Training for Reigning - 22 - Opportunity for Advancement pt2

IT HAS TO BE admitted - nay, emphasized! - that there are no opportunities for advancement (in the ordinary sense of the term) in the Assemblies of God. One day, just after leaving a Gospel Hall, I noticed a man several yards in front of me who was being greeted by one approaching him. The latter called out "Hello Bill!" slapped his friend on the back with, "Congratulations on getting the chair!" followed by other complimentary remarks. As I passed them I learned that the recipient of these greetings had been elected chairman of the Board of Management of the local denominational church. And then it came home to me as never before that it would be a very long time, indeed, before any brother in that local Assembly ever would achieve such a promotion - in the mercy of the Lord, never!
Musing on this feature of Assembly Life for some time thereafter, I saw with greater clearness that His Assemblies do not exist to provide opportunities for advancement for His people, but rather, so to speak, for Himself -"that in all things HE MIGHT HAVE THE PRE-EMINENCE"; Col. 1: 18. Furthermore, it was He, Himself, Who said, and provided the example, "Whosoever will be chief among you, let him be your servant"
- your "doulos," meaning, "bond servant," "slave"; Matthew 20: 25-28. - Opportunity to develop humility.
And yet, again - in a very different sense - it is plain that there are opportunities for advancement that are quite contrary to those of normal human ambition, and that have values which one "can take with him."
(Hint: If you will begin to build into your thinking the practice of asking yourself, "Can I take this with me to Heaven?" you will save yourself losses untold in the ages to come. Once such thinking becomes a habit, you will realize the solid good sense behind Colossians 3: 1-4). have to advance in our knowledge of, and ability to apply to our lives, the age-enduring Scriptures of Truth. Timothy, you may recall, was urged "to meditate on these things," to "be In them" in order that his "advancement" might be "manifest to all"; 1 Timothy 4: 15, literal renderings.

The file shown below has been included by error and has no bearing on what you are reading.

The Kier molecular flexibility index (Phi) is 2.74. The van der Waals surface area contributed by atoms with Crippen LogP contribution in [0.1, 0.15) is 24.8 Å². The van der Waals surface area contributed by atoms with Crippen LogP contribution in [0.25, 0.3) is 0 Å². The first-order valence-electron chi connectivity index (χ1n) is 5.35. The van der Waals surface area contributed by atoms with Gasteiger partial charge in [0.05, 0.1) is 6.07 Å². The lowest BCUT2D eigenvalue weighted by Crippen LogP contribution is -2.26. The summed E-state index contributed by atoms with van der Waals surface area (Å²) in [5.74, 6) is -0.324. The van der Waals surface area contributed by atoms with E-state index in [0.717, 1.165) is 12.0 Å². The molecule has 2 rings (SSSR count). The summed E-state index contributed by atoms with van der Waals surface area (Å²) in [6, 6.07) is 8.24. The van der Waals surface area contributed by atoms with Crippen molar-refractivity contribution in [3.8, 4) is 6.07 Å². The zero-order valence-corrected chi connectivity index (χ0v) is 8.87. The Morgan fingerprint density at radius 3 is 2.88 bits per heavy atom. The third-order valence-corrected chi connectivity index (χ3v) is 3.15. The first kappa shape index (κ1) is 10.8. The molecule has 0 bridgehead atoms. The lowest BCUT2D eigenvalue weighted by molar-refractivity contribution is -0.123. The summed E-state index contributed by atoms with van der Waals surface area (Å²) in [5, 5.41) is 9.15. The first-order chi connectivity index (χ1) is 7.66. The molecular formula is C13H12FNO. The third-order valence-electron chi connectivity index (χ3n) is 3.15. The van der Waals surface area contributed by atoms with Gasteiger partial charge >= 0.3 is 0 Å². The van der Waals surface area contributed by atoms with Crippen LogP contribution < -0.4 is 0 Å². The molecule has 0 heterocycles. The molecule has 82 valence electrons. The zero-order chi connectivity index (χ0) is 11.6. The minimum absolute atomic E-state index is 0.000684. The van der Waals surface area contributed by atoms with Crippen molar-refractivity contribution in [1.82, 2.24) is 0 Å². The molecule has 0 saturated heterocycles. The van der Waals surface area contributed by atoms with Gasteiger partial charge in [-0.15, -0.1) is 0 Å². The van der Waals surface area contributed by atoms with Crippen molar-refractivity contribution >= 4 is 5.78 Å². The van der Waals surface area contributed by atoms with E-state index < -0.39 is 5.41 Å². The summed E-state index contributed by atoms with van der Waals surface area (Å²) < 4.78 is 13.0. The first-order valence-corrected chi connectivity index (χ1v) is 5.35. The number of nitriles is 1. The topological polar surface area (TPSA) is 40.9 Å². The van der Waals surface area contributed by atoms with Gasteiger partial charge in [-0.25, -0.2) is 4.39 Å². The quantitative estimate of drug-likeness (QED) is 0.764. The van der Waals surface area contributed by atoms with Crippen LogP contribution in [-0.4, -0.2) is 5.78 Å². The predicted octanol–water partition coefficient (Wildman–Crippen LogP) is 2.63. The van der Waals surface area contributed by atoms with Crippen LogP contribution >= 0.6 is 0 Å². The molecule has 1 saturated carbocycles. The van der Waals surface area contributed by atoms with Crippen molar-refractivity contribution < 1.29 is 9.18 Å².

Possibly the reader may be a professional person, or may be engaged in skilled technical work, or be in business. Let me ask, how far can you hope to progress in your chosen field. If you fold your mental arms, sit back, and complacently drift with the current of affairs? In these competitive days, to adopt such an attitude would be to court the possibility of losing your position. But if this be true in earthly matters, is there not a corresponding danger of positional loss in the business of Christian living, where competitive forces assail us from spiritual, as well as material, angles?
If you had a problem relating to your work you would not be worthy of your calling were you to pick up some recognized authority on the subject, glance at a paragraph or two, then hurry away to blunder through your day.
But you don’t do that. No opportunity for advancement can be expected by anyone who is indifferent to the possibilities inherent in the solving of such difficulties. That’s your job. You are expected to do something about it - and you do. The reason? - RECOGNIZED COMPULSION?
In the business of Christian living, however, there are few recognized compulsions:
-We can read our Bibles - or neglect them.
-We can pray - or, well, you know.
-We can set ourselves the task of finding out what God is saying to us in a certain portion of Scripture - or we can pick up any thought that seems obvious, and leave the rest to the elders and preachers.
-We can inconvenience ourselves to the extent of making notes of whatever we do learn from the Word - or we can depend on a memory that already is preoccupied with more immediate concerns.
What I refer to, in particular, is the opportunity each of us
-We can mark our Bibles, make notes in the margins, and so turn them into real serviceable tools - or we can keep them as clean and neat as if they were library novels.
But why bring up these things?
It is because, as I noted in the last chapter, so many seem to be devoting themselves body, soul and spirit to further some worldly ambitious project, while the opportunities for advancement in the things of God must go begging - yes, while the "hope-chests" for the ages to come are being stuffed to the lids with wood, hay and stubble. Their brain-space almost filled to capacity with earth interests, the things that are worthwhile, eternal, as it was with the Lord Jesus at Bethlehem’s inn, are crowded out.
And so I appeal again to you dear Christians: Don’t let soon- to-perish earth occupations cheat you out of your prospects of His approval! Martha’s all-absorbing too-much service reached the limit of its value when the dishes were washed and put away. Mary chose "that good part" which lasted until she went to Heaven, is hers still and shall be "unto the ages of the ages"; for "it shall not be taken away from her"; Luke 10: 42.
May the adverb "richly" in Col. 3: 16 be true of you and me
- and shall we say, soon?